In most of his films, director and screenwriter Alexander Payne offers a wry, forgiving look at the persistent travails of everyday life. He has favored down-to-earth characters (sometimes based in his Omaha hometown) struggling with relationship troubles, economic drudgery and life’s short span in features including “Sideways,” “About Schmidt” and “Nebraska.” Until now, his furthest voyage from his comfort zone was 2011’s “The Descendants,” with George Clooney playing a Hawaiian land owner facing very similar challenges in a Pacific paradise.

Now Payne has taken his special brand of raw honesty, compassionate intelligence and uncomfortable humor to a Gulliver-like universe. “Downsizing,” which opens Friday, is his first sci-fi environmentalist romantic comedy. Here, a chubby everyman and his wife (played by Matt Damon and Kristen Wiig) sign up to be miniaturized through a revolutionary new procedure. It will let them live like royalty (small luxuries are inexpensive) while reducing their effect on nature. As one character comments, “People become small to have the things only the rich could afford.”

With that surreal premise, the film creates an emotional roller coaster. Even condensed to 5 inches tall, fate can trap you in a mundane corporate cubicle and an alienating lifestyle. Decrease your impact on the world if you want, but don’t expect it to reduce its impact on you.

As Payne put it discussing the Lilliputian world of “Downsizing” in a recent phone conversation, “The more things change, the more they stay the same.”

Payne said because he came of age in the 1970s “when movies were very real,” he and his longtime writing partner Jim Taylor have the same aim. “We’re always thinking about what’s funny, what’s dramatic, what’s real and what’s surprising. After that, as a director I very much want the texture of the films,” the casting, the choice of locations and the rhythm in which the film is told, “to be more like life than like a Hollywood movie.”

Such was the case in “Downsizing,” even though it is a very special-effects-heavy movie. “I think we do look not just to movies but to art in general to be some kind of mirror. In a kind way, it’s nice if a movie can tell people, ‘You are not alone.’ Even George Clooney might have to deal with problems with children, with the wife, with the hideous greedy family members, that sort of thing. Maybe even Matt Damon can’t make ends meet or has a wife he can never please. That’s what I like, the naturalism.”

Playing for laughs

He also values a sense of humor and charm, not simply because they make movies more entertaining but to move the plot along in delightful ways.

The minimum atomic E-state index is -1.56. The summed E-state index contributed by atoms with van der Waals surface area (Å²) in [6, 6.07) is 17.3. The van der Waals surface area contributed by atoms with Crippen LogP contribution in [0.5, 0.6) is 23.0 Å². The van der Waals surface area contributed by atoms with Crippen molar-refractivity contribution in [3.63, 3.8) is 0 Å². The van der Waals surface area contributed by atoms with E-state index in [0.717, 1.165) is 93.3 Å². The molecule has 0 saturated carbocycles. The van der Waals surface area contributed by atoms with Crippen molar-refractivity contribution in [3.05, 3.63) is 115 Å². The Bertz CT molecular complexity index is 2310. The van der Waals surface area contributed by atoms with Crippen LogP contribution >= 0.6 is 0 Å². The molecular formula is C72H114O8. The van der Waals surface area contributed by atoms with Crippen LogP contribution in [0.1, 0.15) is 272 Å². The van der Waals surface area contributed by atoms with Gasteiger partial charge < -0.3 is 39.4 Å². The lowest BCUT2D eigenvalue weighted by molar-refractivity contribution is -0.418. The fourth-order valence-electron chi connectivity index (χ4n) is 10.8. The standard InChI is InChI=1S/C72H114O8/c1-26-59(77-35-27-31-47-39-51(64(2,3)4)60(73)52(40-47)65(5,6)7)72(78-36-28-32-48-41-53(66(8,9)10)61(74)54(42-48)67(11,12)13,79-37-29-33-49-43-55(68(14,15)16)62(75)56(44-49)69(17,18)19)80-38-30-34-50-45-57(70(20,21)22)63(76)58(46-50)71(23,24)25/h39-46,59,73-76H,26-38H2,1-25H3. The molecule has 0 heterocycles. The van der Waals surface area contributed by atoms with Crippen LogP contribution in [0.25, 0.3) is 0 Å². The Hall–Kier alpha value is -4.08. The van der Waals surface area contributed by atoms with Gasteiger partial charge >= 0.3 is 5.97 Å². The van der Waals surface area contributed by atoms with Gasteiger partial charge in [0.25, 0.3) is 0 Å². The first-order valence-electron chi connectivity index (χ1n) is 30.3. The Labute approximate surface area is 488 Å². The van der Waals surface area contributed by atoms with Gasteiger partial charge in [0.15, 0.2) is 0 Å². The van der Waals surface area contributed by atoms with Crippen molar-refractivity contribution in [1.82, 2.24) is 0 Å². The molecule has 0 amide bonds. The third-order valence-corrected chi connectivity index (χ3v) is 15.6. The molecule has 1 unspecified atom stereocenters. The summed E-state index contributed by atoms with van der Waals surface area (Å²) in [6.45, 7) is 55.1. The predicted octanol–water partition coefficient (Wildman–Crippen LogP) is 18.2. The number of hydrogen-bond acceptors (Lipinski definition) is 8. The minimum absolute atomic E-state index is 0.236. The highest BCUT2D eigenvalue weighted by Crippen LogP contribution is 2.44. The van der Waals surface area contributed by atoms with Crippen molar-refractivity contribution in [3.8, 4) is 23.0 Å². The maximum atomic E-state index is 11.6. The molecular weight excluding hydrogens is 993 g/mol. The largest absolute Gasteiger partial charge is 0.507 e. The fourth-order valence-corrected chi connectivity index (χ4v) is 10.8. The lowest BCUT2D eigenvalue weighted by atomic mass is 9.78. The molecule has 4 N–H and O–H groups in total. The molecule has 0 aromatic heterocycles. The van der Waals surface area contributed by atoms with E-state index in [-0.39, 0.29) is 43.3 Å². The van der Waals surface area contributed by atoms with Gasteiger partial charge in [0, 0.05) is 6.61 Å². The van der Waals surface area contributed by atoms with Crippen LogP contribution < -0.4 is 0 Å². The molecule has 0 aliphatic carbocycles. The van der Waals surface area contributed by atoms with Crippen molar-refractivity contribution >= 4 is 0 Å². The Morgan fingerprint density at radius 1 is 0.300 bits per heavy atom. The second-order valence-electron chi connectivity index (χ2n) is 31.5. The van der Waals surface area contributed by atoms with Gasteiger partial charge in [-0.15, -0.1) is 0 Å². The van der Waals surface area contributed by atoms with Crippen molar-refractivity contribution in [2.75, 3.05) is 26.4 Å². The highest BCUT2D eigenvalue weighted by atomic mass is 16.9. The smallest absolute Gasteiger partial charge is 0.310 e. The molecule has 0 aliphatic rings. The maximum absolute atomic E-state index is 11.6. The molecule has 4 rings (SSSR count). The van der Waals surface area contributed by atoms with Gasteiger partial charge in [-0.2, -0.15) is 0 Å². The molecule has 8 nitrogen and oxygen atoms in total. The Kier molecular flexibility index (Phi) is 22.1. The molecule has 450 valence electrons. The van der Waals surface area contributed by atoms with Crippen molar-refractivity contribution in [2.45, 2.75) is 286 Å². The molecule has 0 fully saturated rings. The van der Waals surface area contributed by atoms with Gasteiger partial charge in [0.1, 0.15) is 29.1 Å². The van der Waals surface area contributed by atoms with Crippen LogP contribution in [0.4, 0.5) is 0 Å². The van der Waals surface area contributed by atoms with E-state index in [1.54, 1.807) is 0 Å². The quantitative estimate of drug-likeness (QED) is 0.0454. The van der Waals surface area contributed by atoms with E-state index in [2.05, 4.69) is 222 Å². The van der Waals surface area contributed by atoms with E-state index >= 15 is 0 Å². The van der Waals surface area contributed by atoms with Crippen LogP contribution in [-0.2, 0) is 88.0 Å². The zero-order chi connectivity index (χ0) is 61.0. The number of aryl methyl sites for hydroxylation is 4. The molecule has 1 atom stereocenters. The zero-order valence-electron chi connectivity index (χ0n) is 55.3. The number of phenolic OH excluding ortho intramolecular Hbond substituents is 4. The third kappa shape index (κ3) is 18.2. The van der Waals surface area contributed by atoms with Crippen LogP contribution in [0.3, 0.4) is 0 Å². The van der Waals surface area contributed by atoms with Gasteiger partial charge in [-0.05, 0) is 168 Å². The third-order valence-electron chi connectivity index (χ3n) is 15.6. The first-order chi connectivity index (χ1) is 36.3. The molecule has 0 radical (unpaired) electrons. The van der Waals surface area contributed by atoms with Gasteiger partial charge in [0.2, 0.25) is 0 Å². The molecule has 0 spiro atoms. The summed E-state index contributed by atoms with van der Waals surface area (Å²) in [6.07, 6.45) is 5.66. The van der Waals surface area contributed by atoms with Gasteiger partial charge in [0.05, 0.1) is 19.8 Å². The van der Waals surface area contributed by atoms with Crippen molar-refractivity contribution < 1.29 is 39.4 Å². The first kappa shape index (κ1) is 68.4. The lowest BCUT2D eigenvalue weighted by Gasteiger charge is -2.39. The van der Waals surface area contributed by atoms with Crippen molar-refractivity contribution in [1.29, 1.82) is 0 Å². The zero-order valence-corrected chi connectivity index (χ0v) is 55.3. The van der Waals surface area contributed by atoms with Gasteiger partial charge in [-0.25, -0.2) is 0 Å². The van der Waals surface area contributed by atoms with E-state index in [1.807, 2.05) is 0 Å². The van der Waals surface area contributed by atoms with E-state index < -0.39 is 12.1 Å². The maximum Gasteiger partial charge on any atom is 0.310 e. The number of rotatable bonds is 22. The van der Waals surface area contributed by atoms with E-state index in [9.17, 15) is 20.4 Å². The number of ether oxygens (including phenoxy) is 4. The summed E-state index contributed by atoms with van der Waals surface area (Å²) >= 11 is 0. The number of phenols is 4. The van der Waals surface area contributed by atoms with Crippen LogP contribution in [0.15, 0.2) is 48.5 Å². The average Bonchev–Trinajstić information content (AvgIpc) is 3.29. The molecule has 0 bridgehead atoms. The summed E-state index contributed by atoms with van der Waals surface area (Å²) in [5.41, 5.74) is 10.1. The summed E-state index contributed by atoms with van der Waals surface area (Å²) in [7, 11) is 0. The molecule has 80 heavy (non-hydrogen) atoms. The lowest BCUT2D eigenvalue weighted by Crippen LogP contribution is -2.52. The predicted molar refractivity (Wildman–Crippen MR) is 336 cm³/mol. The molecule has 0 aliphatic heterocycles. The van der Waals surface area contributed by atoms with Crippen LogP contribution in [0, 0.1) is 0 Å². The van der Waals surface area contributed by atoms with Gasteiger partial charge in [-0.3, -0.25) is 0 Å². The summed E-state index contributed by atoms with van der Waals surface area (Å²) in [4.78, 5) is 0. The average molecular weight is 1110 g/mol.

“I want to get laughs from recognition of truth,” he said. Even if a character is “a little stereotyped or a little exaggerated, you do that sometimes to invite recognition of the truths beneath them. The laugh and the knowing laugh.”

Still, he does confess to “doing a lot of cheap joking. You do get to see Matt Damon getting a colonic in this one. That’s pretty cheap.”

Payne had never before made a film as technically demanding as “Downsizing,” a project he created even though “I wasn’t necessarily looking to make a visual-effects movie. I was just looking for a way to make this story.”

The challenge of making the film look convincing came from the fact that most action-driven visual-effects movies are composed of very short shots, “and the audience doesn’t have a chance to let its eye wander and see what might not be convincing in the shot.” Payne’s shots “were on a normal, even a long time, and I wanted the visual effects to be so real as to be utterly believable and even banal. You know, as lived-in as if I had found a location. I’m glad I did it. It was a wonderful education” in Pixar-style filmmaking magic.

But not so wonderful that he completely abandoned location shooting, as evidenced by his Scandinavian side trip to film a long sequence of boating through fjords in Norway.

An international cast

Payne assembled a globe-spinning supporting cast for his international small world, balancing Jason Sudeikis, Laura Dern and Neil Patrick Harris as tiny advocates for the shrinking program against legendary German horror star Udo Kier as one of Damon’s new neighbors in tiny town and Christoph Waltz, who actively campaigned for the part of his backslapping, deal-making Serbian friend next door.

Payne made contact with areas around the world that have sizable Vietnamese communities to find the right actress to play the bossy, bickering but delightful woman Damon meets after his wife decides that downsizing isn’t for her. As it turned out, the best candidate lived in Hollywood. Hong Chau had worked in film and television a bit, but wasn’t a household name, a situation that her presence in Payne’s film will correct.

“That’s really one of the most satisfying experiences for me as a director, to find the right person for the right part,” Payne said, just as he cast the formidable senior citizen June Squibb in “Nebraska” and the then mostly overlooked Shailene Woodley in “The Descendants.”

“Nobody else could have played that part. It’s like Liza Minnelli in ‘Cabaret’ or Tatum O’Neal in ‘Paper Moon.’ You just have exactly the right person at exactly the right age and time and part, where everything comes together.”